Less than one week ago, during a nationally televised interview prior to the 2020 MLB Draft, commissioner Rob Manfred guaranteed baseball will be played this season. "We're going to play baseball in 2020, 100 percent," he said. That was not revelatory -- Manfred can unilaterally schedule the season, after all -- but it did make for a good soundbite.

Manfred's tone changed dramatically on Monday.

"I'm not confident (we can play)," he said during an ESPN interview. "I think there's real risk; and as long as there's no dialogue, that real risk is gonna continue ... It's just a disaster for our game, absolutely no question about it. It shouldn't be happening, and it's important that we find a way to get past it and get the game back on the field for the benefit of our fans."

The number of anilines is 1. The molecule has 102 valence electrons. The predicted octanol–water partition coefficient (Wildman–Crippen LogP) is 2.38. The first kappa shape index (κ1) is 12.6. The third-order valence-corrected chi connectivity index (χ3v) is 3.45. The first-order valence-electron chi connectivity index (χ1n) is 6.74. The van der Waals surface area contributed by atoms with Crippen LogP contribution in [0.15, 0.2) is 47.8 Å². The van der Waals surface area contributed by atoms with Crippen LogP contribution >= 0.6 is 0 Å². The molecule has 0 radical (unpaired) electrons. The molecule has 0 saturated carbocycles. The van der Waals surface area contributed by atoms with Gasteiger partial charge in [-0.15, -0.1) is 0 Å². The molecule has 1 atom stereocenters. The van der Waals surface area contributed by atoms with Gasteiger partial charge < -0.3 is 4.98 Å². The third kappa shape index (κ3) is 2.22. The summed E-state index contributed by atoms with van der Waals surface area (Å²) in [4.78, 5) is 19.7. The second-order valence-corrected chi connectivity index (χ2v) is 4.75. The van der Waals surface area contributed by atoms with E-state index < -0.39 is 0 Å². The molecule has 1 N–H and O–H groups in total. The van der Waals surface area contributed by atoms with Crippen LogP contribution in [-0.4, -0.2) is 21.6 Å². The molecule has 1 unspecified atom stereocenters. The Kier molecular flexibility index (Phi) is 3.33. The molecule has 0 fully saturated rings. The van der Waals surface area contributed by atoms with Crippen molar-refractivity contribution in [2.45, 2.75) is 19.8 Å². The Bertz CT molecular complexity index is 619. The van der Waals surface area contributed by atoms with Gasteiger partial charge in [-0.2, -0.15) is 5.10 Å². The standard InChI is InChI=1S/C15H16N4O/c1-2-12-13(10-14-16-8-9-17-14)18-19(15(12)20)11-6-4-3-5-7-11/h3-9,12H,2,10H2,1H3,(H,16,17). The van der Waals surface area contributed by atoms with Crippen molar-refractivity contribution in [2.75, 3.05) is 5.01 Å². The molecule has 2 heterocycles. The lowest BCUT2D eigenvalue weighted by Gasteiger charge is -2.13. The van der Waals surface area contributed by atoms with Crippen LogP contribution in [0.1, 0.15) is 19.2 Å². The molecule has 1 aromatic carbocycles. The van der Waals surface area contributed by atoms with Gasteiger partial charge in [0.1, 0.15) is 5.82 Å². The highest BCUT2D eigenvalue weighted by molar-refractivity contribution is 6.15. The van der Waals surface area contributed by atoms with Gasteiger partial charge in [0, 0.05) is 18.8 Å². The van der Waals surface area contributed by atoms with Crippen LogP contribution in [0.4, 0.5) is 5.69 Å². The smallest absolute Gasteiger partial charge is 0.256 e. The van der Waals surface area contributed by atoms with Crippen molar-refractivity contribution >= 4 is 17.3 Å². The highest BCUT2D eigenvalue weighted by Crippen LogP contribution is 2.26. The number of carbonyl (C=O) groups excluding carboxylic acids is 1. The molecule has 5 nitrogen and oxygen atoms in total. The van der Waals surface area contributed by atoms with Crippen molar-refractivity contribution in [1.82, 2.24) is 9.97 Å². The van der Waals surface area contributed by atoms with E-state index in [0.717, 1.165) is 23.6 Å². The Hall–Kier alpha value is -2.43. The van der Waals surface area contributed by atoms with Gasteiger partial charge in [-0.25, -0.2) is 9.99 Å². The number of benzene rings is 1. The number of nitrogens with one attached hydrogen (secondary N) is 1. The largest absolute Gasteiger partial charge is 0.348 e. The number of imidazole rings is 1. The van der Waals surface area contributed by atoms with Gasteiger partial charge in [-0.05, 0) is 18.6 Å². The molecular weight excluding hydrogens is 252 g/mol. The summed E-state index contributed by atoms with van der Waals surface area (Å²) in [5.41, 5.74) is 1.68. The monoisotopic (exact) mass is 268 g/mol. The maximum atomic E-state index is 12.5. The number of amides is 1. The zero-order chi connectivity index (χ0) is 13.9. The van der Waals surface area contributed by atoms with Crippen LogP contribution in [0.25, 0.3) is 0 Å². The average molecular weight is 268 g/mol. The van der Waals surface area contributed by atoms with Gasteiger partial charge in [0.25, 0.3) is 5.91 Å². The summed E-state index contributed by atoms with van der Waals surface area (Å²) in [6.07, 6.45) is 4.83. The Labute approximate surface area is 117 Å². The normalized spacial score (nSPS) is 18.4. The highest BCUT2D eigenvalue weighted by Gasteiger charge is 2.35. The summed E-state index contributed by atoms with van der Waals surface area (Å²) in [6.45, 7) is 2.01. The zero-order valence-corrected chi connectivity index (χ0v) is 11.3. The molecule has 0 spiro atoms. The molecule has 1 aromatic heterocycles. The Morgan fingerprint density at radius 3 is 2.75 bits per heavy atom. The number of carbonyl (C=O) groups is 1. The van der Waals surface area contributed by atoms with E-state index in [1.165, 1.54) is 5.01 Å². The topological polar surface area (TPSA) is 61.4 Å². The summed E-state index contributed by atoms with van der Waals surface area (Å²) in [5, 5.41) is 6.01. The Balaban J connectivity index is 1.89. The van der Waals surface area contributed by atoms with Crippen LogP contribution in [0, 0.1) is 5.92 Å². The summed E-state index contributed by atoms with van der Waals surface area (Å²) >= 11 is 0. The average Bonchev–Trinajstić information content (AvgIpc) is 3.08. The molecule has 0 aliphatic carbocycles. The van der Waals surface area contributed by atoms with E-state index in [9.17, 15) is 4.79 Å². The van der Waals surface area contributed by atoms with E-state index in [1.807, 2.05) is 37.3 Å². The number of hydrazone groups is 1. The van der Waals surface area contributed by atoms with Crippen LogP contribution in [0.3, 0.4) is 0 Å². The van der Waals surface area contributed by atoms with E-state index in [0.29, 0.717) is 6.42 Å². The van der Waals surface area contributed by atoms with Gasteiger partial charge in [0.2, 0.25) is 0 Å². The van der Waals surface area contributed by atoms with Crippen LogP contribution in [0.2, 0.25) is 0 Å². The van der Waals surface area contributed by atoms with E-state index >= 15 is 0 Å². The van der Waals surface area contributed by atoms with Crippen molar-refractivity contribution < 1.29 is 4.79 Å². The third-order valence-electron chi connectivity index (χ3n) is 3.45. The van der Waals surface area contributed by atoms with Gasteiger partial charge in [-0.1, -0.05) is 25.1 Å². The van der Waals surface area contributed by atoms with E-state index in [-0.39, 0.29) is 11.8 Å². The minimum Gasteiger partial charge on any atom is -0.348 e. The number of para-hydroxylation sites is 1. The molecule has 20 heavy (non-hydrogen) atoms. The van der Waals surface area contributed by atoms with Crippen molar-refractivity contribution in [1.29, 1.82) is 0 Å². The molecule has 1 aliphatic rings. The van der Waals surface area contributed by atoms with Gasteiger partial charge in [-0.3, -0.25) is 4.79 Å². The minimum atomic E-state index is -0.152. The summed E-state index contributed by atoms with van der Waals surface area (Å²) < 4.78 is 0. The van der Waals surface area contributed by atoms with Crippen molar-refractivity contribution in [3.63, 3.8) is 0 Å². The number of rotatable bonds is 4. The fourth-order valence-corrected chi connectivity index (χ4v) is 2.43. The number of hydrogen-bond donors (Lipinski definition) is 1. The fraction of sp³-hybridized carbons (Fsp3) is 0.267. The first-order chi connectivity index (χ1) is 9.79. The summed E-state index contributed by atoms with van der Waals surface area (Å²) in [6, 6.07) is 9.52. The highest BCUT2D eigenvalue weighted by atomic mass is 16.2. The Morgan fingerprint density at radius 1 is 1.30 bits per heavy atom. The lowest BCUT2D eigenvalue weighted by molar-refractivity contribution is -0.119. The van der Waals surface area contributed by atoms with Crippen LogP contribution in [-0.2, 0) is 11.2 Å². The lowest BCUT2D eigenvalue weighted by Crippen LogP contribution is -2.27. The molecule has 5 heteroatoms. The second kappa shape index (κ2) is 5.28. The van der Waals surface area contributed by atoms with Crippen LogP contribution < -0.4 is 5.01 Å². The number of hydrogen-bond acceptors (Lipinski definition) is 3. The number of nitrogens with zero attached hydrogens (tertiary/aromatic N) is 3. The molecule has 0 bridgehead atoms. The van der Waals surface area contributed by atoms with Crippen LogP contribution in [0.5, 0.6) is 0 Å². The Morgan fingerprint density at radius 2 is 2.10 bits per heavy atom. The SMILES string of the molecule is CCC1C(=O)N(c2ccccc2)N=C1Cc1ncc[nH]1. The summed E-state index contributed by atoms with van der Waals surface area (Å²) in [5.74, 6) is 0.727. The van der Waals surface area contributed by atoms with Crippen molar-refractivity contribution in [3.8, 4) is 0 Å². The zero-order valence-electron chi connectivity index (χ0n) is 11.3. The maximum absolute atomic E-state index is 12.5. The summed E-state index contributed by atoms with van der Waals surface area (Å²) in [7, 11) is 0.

Predictably, MLBPA executive director Tony Clark responded to Manfred's comments with a strongly worded statement:

"Players are disgusted that after Rob Manfred unequivocally told Players and fans that there would '100%' be a 2020 season, he has decided to go back on his word and is now threatening to cancel the entire season. Any implication that the Players Association has somehow delayed progress on health and safety protocols is completely false, as Rob has recently acknowledged the parties are 'very, very close.' This latest threat is just one more indication that Major League Baseball has been negotiating in bad faith since the beginning. This has always been about extracting additional pay cuts from Players and this is just another day and another bad faith tactic in their ongoing campaign."